In this blog last week I outlined the roller coaster trajectory of the Troubled Families Programme in the media, from saviour of all England’s most “troubled families”, to a wasteful and failed £1bn vanity project in under five months. This despite independent evaluators finding the programme has radically transformed support for these families, and the families themselves saying that it has worked for them.
In most government evaluations, that is where the story would stop. Yet another tremendously successful project from Whitehall. But the DCLG (with a little encouragement from Treasury) were much braver. They wanted to know how many of these improvements would have happened in any case, even without the Troubled Families Programme (TFP). This is a dangerous question to ask. And quite a tough one to answer.
In October, two months after Newsnight leaked the report and claimed that the Government had sat on the interim findings for a year, DCLG published the independent evaluators’ answer to that question. In measured academic language it concluded:
“we were unable to find consistent evidence that the Troubled Families Programme had any significant or systematic impact” (p.69).
Jonathan Portes, one of the authors of the evaluation report, said in a personal blog post at the time that he felt it showed the Programme was:
“a perfect case study of how the manipulation and misrepresentation of statistics by politicians and civil servants – from the Prime Minister downwards – led directly to bad policy and, frankly, to the wasting of hundreds of millions of pounds of taxpayers’ money.”
But the TFP evaluation is not a textbook case of well planned, robust independent analysis of a systematically implemented evidence-based intervention. The TFP was originally designed on a very limited evidence base. Often for excellent reasons, it’s been implemented differently in different local areas. The evaluation kicked in too soon to capture critical effects on these families in deeply challenging situations. The data used was inadequate. The evaluators had to make up a control group. The approach didn’t capture any of the richness or diversity of local working. And there was little engagement between triumphalist politicians and deeply critical commentators. I’ll explore each of these issues in coming blogs.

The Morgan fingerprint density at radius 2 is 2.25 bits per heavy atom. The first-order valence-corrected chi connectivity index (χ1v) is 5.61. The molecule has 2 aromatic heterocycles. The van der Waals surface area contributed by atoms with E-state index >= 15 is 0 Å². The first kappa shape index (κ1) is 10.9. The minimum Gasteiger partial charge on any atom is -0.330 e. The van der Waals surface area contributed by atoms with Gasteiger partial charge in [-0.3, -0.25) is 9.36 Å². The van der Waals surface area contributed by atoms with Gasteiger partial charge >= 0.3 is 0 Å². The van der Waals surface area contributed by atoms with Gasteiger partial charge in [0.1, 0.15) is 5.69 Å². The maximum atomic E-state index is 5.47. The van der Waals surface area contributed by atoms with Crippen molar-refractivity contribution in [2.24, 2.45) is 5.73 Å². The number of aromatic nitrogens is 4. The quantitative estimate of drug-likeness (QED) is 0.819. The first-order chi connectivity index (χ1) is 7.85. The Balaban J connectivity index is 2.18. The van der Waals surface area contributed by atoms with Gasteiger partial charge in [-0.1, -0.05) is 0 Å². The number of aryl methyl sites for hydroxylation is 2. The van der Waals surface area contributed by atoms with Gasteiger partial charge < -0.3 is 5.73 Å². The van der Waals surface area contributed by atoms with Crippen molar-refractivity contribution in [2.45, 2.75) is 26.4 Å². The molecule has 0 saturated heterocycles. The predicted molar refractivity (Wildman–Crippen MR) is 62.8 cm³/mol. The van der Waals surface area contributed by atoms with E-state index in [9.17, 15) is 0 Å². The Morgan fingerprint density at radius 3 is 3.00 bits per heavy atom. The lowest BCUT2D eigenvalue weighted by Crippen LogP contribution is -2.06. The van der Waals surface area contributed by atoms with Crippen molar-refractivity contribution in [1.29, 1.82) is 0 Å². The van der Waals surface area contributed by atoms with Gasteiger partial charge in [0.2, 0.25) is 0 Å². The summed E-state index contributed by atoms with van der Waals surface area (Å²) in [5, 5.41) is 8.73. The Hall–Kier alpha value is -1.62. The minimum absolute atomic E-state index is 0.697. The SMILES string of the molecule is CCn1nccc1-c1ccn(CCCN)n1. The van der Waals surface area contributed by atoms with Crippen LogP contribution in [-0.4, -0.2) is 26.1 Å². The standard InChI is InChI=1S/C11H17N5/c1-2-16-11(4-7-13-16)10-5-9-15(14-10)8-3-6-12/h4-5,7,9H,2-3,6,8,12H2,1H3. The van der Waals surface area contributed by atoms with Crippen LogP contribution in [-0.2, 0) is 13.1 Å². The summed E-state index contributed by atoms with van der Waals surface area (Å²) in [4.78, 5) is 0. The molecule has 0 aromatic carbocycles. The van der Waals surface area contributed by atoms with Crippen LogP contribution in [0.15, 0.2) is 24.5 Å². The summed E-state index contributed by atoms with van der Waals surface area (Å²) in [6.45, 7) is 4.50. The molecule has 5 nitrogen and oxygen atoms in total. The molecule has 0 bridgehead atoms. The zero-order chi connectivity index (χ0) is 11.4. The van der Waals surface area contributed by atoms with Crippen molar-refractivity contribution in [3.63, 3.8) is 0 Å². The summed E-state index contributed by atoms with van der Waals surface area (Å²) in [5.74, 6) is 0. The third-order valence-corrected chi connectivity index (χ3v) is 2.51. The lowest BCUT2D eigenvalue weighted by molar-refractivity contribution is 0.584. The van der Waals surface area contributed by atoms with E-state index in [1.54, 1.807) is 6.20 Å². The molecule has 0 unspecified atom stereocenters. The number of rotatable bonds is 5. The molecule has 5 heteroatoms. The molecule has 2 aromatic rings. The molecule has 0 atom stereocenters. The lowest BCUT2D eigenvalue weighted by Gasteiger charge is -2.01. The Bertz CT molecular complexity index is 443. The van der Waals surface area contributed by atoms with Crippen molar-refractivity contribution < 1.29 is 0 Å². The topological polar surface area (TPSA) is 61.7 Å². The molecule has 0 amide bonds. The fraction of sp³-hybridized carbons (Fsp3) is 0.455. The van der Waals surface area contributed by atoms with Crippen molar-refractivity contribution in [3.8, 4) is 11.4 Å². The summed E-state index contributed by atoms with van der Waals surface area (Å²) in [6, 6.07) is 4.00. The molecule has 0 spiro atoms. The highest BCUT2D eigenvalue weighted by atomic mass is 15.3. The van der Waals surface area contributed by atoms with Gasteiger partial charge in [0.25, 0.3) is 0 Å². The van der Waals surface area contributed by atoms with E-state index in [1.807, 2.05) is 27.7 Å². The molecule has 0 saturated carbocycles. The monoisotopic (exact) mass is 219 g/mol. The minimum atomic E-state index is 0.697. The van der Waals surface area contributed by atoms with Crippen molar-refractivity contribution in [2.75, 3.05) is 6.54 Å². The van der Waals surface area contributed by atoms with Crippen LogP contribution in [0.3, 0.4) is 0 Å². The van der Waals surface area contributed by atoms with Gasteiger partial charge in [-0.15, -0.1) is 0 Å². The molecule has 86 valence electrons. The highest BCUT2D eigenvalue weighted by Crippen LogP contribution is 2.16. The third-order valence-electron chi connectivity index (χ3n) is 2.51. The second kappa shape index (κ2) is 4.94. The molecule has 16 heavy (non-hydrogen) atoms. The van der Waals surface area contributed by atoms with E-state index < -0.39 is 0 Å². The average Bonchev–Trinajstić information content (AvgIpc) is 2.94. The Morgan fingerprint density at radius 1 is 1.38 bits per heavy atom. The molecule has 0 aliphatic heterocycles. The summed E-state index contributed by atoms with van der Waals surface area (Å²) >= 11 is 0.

The original evidence base for the TFP was very limited, as I outlined in my blog in the Guardian back in 2013. There was only a single robust evaluation involving a “control” group of 56 families in the Family Intervention Programme (FIP) targeted on perpetrators of Anti-Social Behaviour (ASB) between 2007 and 2011.
The FIP evaluators found:
“ASB FIPs reduce crime and ASB issues amongst the families they work with. In addition, within our sample, education and employment outcomes are notably, although not statistically significantly, better for a FIP. However, there is little evidence that ASB FIPs generate better outcomes than ‘non-FIP’ interventions on family functioning or health issues” (p.83).
They estimated the FIP families were almost twice as likely to resolve crime and ASB issues (59% fully achieved compared to 29% in the control group).
This lack of an extensive evidence base of course makes it even more important that a programme is designed and delivered in a way that enables reliable learning, as local areas experiment with new ways of working and observe the results. We know quite a lot from previous programmes about how to do this, and the pitfalls to avoid.
In my blog next week I’ll explore what these lessons are, and whether they were applied in the TFP.
Jason Lowther is a senior fellow at INLOGOV. His research focuses on public service reform and the use of “evidence” by public agencies. Previously he led Birmingham City Council’s corporate strategy function, worked for the Audit Commission as national value for money lead, for HSBC in credit and risk management, and for the Metropolitan Police as an internal management consultant. He tweets as @jasonlowther